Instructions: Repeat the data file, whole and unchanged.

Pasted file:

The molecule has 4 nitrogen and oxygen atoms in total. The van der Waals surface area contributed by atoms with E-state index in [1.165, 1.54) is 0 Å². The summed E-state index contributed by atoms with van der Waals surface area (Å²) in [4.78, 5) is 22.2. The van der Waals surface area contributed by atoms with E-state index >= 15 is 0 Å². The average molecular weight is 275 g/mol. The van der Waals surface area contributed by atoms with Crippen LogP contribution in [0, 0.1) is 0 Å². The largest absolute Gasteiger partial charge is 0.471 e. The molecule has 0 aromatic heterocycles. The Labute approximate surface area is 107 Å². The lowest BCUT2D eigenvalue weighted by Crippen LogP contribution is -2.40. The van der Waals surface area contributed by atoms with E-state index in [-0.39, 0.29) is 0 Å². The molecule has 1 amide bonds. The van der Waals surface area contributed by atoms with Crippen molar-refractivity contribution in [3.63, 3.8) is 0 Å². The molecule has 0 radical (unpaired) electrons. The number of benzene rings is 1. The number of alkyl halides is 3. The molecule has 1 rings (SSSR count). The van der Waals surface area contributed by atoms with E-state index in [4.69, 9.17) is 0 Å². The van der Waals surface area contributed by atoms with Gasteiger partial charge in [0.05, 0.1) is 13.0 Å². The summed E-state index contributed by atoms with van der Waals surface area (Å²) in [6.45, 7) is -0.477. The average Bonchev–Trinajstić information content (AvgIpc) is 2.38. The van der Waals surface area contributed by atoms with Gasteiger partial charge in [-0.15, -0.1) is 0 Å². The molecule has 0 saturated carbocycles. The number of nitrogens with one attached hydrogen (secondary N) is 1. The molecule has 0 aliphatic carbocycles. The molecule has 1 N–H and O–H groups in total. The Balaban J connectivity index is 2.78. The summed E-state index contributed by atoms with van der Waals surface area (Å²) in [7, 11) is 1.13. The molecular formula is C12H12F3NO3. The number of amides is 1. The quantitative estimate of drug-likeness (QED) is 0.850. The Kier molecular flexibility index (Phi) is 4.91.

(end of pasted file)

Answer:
The molecule has 4 nitrogen and oxygen atoms in total. The van der Waals surface area contributed by atoms with E-state index in [1.165, 1.54) is 0 Å². The summed E-state index contributed by atoms with van der Waals surface area (Å²) in [4.78, 5) is 22.2. The van der Waals surface area contributed by atoms with E-state index >= 15 is 0 Å². The average molecular weight is 275 g/mol. The van der Waals surface area contributed by atoms with Crippen LogP contribution in [0, 0.1) is 0 Å². The largest absolute Gasteiger partial charge is 0.471 e. The molecule has 0 aromatic heterocycles. The Labute approximate surface area is 107 Å². The lowest BCUT2D eigenvalue weighted by Crippen LogP contribution is -2.40. The van der Waals surface area contributed by atoms with E-state index in [-0.39, 0.29) is 0 Å². The molecule has 1 amide bonds. The van der Waals surface area contributed by atoms with Crippen molar-refractivity contribution in [3.63, 3.8) is 0 Å². The molecule has 0 radical (unpaired) electrons. The number of benzene rings is 1. The number of alkyl halides is 3. The molecule has 1 rings (SSSR count). The van der Waals surface area contributed by atoms with E-state index in [4.69, 9.17) is 0 Å². The van der Waals surface area contributed by atoms with Gasteiger partial charge in [0.05, 0.1) is 13.0 Å². The summed E-state index contributed by atoms with van der Waals surface area (Å²) in [6.45, 7) is -0.477. The average Bonchev–Trinajstić information content (AvgIpc) is 2.38. The van der Waals surface area contributed by atoms with Gasteiger partial charge in [-0.15, -0.1) is 0 Å². The molecule has 0 saturated carbocycles. The number of nitrogens with one attached hydrogen (secondary N) is 1. The molecule has 0 aliphatic carbocycles. The molecule has 1 N–H and O–H groups in total. The Balaban J connectivity index is 2.78. The summed E-state index contributed by atoms with van der Waals surface area (Å²) in [7, 11) is 1.13. The molecular formula is C12H12F3NO3. The number of amides is 1. The quantitative estimate of drug-likeness (QED) is 0.850. The Kier molecular flexibility index (Phi) is 4.91.